It’s long been a tenet of taxation that when a group of individuals come together for a “joint venture”, the taxation of their collective business should simply be done by taxing each individual on their respective share of the business. Over the years, this has been formalized into the structure of “pass-through” business entities, from partnerships to LLCs to S corporations (and of course, the sole proprietor themselves)… all of which simply subjected the business’s income to the tax rates of their individual shareholders.
Until the Tax Cuts and Jobs Act (TCJA) of 2017, which for the first time has introduced a so-called “Qualified Business Income” (QBI) deduction for pass-through entities that will effectively permit pass-through businesses to be taxed on only 80% of their income. To some extent, the introduction of this new QBI deduction was necessary to keep pass-through business tax rates reasonably in line with corporate tax rates (which were also reduced to 21% under TCJA) when stacked on top of qualified dividend or long-term capital gains tax rates. Yet at the same time, the new QBI deduction also introduces a substantial tax planning opportunity… and some complexity, too.
The core of the qualified pass-through business income deduction is that shareholders will simply be permitted to deduct 20% of the business income against itself, which will be claimed as a below-the-line (but not itemized) deduction for tax purposes. However, to prevent abuse – especially at higher income levels – the new QBI rules do not permit the deduction for high-income “Specified Service” businesses (including lawyers, accountants, doctors, consultants, and financial advisors), and high-income individuals may also have their QBI deduction limited if they do not employ a substantial number of people relative to the size of the business (under a new “W-2 wages” limit), or invest into a substantial amount of property (under the “wages-and-property” limit).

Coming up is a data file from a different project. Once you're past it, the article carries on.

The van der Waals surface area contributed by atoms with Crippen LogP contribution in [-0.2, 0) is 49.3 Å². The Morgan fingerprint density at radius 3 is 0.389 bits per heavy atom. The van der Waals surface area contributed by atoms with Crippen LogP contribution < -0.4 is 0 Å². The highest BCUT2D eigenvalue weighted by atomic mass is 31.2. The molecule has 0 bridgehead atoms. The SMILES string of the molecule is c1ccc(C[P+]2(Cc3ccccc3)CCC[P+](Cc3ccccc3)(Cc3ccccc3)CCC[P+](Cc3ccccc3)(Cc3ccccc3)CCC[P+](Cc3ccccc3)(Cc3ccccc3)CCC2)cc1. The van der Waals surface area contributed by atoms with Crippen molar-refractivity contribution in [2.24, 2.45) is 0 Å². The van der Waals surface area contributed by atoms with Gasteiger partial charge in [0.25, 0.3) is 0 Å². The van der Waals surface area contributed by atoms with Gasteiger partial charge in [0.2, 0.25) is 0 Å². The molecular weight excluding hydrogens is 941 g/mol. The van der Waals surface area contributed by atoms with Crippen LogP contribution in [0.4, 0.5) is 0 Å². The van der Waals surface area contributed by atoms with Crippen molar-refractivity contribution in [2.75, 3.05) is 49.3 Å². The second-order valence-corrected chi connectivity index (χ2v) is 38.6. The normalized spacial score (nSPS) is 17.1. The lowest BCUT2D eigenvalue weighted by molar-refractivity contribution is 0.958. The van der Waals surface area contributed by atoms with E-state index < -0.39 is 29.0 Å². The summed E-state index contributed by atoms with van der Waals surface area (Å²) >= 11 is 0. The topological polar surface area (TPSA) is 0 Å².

The end result of these rules is that small businesses should have relative ease claiming at least a modest new QBI deduction, which is available even if they’re simply a sole proprietor (i.e., it’s not necessary to literally create a pass-through business entity like a partnership, LLC, or S corporation). And large highly scaled businesses may enjoy an even greater deduction. However, businesses that rely primarily on the efforts of their owners – whether overtly as Specified Service businesses, or simply those with a limited amount of employee or capital investments – may still struggle to take advantage of the new QBI rules, especially those over the new income thresholds of $157,500 for individuals, and $315,000 for married couples!